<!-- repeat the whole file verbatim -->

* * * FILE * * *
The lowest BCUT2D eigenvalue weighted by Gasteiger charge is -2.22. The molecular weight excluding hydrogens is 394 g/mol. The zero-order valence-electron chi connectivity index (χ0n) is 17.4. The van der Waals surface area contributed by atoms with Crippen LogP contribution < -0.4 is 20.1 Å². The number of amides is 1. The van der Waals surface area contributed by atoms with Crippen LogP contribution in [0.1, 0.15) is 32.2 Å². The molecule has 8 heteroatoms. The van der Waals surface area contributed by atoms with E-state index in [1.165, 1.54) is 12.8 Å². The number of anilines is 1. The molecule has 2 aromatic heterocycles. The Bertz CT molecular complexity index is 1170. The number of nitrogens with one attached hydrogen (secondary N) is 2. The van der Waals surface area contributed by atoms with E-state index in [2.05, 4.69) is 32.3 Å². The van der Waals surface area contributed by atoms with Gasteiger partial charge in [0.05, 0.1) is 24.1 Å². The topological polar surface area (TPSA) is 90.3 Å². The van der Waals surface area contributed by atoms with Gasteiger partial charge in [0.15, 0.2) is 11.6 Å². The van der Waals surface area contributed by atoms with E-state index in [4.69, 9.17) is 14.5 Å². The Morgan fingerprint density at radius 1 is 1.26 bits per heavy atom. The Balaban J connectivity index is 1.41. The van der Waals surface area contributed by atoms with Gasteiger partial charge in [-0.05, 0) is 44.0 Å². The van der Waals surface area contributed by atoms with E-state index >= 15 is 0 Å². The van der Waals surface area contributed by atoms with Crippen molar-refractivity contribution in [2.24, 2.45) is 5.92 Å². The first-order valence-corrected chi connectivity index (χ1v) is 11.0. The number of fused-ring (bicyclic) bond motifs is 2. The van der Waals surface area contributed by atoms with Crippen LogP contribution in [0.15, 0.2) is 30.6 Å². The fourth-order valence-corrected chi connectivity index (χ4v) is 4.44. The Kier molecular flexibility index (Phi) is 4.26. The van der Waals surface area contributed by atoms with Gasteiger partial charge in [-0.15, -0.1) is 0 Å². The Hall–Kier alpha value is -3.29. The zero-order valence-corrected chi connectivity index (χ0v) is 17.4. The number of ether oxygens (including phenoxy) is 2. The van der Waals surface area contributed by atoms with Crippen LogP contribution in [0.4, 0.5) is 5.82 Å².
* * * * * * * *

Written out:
The lowest BCUT2D eigenvalue weighted by Gasteiger charge is -2.22. The molecular weight excluding hydrogens is 394 g/mol. The zero-order valence-electron chi connectivity index (χ0n) is 17.4. The van der Waals surface area contributed by atoms with Crippen LogP contribution < -0.4 is 20.1 Å². The number of amides is 1. The van der Waals surface area contributed by atoms with Crippen LogP contribution in [0.1, 0.15) is 32.2 Å². The molecule has 8 heteroatoms. The van der Waals surface area contributed by atoms with E-state index in [1.165, 1.54) is 12.8 Å². The number of anilines is 1. The molecule has 2 aromatic heterocycles. The Bertz CT molecular complexity index is 1170. The number of nitrogens with one attached hydrogen (secondary N) is 2. The van der Waals surface area contributed by atoms with E-state index in [2.05, 4.69) is 32.3 Å². The van der Waals surface area contributed by atoms with Gasteiger partial charge in [0.05, 0.1) is 24.1 Å². The topological polar surface area (TPSA) is 90.3 Å². The van der Waals surface area contributed by atoms with Gasteiger partial charge in [0.15, 0.2) is 11.6 Å². The van der Waals surface area contributed by atoms with E-state index in [4.69, 9.17) is 14.5 Å². The Morgan fingerprint density at radius 1 is 1.26 bits per heavy atom. The Balaban J connectivity index is 1.41. The van der Waals surface area contributed by atoms with Gasteiger partial charge in [-0.05, 0) is 44.0 Å². The van der Waals surface area contributed by atoms with E-state index >= 15 is 0 Å². The van der Waals surface area contributed by atoms with Crippen molar-refractivity contribution in [2.24, 2.45) is 5.92 Å². The first-order valence-corrected chi connectivity index (χ1v) is 11.0. The number of fused-ring (bicyclic) bond motifs is 2. The van der Waals surface area contributed by atoms with Crippen LogP contribution in [0.15, 0.2) is 30.6 Å². The fourth-order valence-corrected chi connectivity index (χ4v) is 4.44. The Kier molecular flexibility index (Phi) is 4.26. The van der Waals surface area contributed by atoms with Gasteiger partial charge in [-0.15, -0.1) is 0 Å². The Hall–Kier alpha value is -3.29. The zero-order valence-corrected chi connectivity index (χ0v) is 17.4. The number of ether oxygens (including phenoxy) is 2. The van der Waals surface area contributed by atoms with Crippen LogP contribution in [0.4, 0.5) is 5.82 Å².